Magdalen Laundry Irish Times

Magdalene report due next week

Members of the Magdalene Survivors Together group on their way into Leinster House for a meeting with Senator Martin McAleese last year. Photograph: Eric Luke/The Irish TimesMembers of the Magdalen Survivors Together group on their way into Leinster House for a meeting with Senator Martin McAleese last year. Photograph: Eric Luke/The Irish Times

PATSY MCGARRY, Religious Affairs Correspondent

-The long-awaited report into the Magdalene laundries will be published next week.

It is expected the report will be published next Tuesday afternoon, February 5th after being presented to the Cabinet that morning.

The report has been prepared by a committee of officials from five Government departments and chaired by Senator Martin McAleese, assisted by another official from the Department of Foreign Affairs.

The laundries, where an estimated 30,000 single mothers and other women were detained between 1922 and 1996, were operated by four religious congregations. Most of the women are deceased. The last such laundry, at Sean McDermott Street in Dublin, closed in 1996.

On June 14th, 2011, Minister for Justice Alan Shatter announced the Government was to set up the committee to investigate the State’s role in relation to the laundries. The previous week, the four religious congregations concerned had agreed to co-operate with any such inquiry.

The Minister’s announcement followed a lengthy campaign by the Justice for Magdalenes (JFM) group and a report from the United Nations Committee Against Torture (UNcat), published in June 2011. It urged the Government to set up a statutory inquiry into the Magdalene laundries, to bring prosecutions where necessary and provide compensation to surviving women. It said it was gravely concerned by the failure of the State to “protect girls and women who were involuntarily confined between 1922 and 1996 in the Magdalene Laundries”.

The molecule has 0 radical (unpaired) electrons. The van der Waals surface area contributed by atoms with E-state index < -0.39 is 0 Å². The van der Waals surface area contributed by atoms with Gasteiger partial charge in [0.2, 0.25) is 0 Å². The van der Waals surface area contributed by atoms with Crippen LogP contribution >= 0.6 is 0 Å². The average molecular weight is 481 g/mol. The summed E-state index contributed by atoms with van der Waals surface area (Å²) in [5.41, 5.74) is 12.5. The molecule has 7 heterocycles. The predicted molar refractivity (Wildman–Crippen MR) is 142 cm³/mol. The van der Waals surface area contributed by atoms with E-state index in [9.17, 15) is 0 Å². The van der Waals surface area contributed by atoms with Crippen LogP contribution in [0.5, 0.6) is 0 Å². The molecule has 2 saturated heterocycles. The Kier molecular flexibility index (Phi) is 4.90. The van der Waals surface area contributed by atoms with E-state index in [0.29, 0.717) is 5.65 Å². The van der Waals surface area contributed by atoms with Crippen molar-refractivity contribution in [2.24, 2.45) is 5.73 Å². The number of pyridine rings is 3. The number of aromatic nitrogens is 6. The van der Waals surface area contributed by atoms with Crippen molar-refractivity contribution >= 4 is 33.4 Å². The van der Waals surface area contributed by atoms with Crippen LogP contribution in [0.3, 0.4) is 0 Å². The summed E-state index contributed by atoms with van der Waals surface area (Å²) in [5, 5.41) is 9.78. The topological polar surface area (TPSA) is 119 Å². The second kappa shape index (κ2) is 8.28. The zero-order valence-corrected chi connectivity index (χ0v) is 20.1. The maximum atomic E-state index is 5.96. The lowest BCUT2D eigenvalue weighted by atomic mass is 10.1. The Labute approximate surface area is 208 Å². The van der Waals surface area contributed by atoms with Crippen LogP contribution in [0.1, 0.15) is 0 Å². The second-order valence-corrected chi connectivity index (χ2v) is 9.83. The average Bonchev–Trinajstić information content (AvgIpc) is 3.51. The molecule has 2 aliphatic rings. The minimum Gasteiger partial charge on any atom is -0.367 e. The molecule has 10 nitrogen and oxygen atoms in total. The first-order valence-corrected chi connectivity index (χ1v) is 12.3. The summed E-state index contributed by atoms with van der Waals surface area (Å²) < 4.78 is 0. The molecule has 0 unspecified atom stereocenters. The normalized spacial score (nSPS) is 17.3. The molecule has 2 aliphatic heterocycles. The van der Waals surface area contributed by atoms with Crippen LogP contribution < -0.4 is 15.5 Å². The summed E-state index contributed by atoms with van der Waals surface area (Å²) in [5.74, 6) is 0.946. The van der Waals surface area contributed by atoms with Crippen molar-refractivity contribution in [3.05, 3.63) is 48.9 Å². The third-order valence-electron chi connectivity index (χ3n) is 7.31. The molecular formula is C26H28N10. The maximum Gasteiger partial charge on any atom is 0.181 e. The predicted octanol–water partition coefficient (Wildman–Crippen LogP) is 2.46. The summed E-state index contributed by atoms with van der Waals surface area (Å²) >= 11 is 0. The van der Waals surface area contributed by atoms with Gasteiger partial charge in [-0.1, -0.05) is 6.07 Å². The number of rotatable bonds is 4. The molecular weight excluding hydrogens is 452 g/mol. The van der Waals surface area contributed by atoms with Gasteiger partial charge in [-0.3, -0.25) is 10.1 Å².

The UNcat report followed a presentation by human rights lawyer Maeve O’Rourke of JFM at its headquarters in Geneva on May 20th 2011. In November 2010 the Irish Human Rights Commision called on the Government to establish a statutory inquiry into the Magdalene women’s treatment, echoing similar demands from the Magdalene Survivors Together group.

The 10 laundries were operated by the Sisters of Mercy, the Sisters of Our Lady of Charity, the Sisters of Charity, and the Good Shepherd Sisters.

Those operated by the Sisters of Mercy were at Galway and Dún Laoghaire; by the Sisters of Our Lady of Charity at Drumcondra and Seán MacDermott Street in Dublin. The Sisters of Charity operated laundries at Donnybrook, Dublin, and Cork, and the Good Shepherd Sisters ran laundries at Limerick, Cork, Waterford, and New Ross.

An interim report published by the McAleese committee on October 25th 2011 said in no case would “sensitive personal data be published or made available to the public without the consent of the data subject”, living or dead. It said “the names or personal data of former residents of the Magdalene laundries will not be published or otherwise released to the general public.” An archive of the committee’s work will not include “personal and sensitive personal data”, all of which will be “destroyed
and/or returned to the relevant religious order upon conclusion of the committee’s work and publication of its report”.

It noted the committee’s role was “fact-finding” and “any information provided will be used for the purpose of the committee’s investigations into the facts of State involvement only”.

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